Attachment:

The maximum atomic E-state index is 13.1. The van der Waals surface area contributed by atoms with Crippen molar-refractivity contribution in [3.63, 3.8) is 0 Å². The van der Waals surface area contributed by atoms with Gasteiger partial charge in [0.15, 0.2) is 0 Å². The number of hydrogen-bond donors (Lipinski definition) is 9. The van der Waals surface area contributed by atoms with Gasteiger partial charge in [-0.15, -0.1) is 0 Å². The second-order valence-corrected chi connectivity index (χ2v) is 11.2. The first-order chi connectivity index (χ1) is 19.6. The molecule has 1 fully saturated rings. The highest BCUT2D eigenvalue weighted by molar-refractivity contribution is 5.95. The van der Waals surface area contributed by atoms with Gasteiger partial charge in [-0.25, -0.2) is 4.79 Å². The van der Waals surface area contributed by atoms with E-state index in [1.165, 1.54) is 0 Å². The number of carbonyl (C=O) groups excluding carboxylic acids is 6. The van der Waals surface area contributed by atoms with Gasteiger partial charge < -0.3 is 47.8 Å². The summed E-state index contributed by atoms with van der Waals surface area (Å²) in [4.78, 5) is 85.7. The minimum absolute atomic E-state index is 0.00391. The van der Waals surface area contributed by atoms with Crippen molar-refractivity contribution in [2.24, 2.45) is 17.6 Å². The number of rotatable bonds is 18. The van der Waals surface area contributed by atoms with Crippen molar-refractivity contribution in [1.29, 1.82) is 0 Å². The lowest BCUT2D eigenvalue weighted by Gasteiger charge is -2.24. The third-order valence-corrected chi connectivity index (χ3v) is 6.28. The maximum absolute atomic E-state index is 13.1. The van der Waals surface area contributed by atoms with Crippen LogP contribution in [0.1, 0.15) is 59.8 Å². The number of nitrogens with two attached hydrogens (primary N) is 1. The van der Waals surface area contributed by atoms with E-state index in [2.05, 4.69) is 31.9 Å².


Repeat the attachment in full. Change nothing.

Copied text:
The maximum atomic E-state index is 13.1. The van der Waals surface area contributed by atoms with Crippen molar-refractivity contribution in [3.63, 3.8) is 0 Å². The van der Waals surface area contributed by atoms with Gasteiger partial charge in [0.15, 0.2) is 0 Å². The number of hydrogen-bond donors (Lipinski definition) is 9. The van der Waals surface area contributed by atoms with Gasteiger partial charge in [-0.15, -0.1) is 0 Å². The second-order valence-corrected chi connectivity index (χ2v) is 11.2. The first-order chi connectivity index (χ1) is 19.6. The molecule has 1 fully saturated rings. The highest BCUT2D eigenvalue weighted by molar-refractivity contribution is 5.95. The van der Waals surface area contributed by atoms with Gasteiger partial charge in [-0.25, -0.2) is 4.79 Å². The van der Waals surface area contributed by atoms with E-state index in [1.165, 1.54) is 0 Å². The number of carbonyl (C=O) groups excluding carboxylic acids is 6. The van der Waals surface area contributed by atoms with Gasteiger partial charge < -0.3 is 47.8 Å². The summed E-state index contributed by atoms with van der Waals surface area (Å²) in [4.78, 5) is 85.7. The minimum absolute atomic E-state index is 0.00391. The van der Waals surface area contributed by atoms with Crippen molar-refractivity contribution in [2.24, 2.45) is 17.6 Å². The number of rotatable bonds is 18. The van der Waals surface area contributed by atoms with Crippen molar-refractivity contribution in [1.29, 1.82) is 0 Å². The lowest BCUT2D eigenvalue weighted by Gasteiger charge is -2.24. The third-order valence-corrected chi connectivity index (χ3v) is 6.28. The maximum absolute atomic E-state index is 13.1. The van der Waals surface area contributed by atoms with Crippen LogP contribution in [0.1, 0.15) is 59.8 Å². The number of nitrogens with two attached hydrogens (primary N) is 1. The van der Waals surface area contributed by atoms with E-state index in [2.05, 4.69) is 31.9 Å².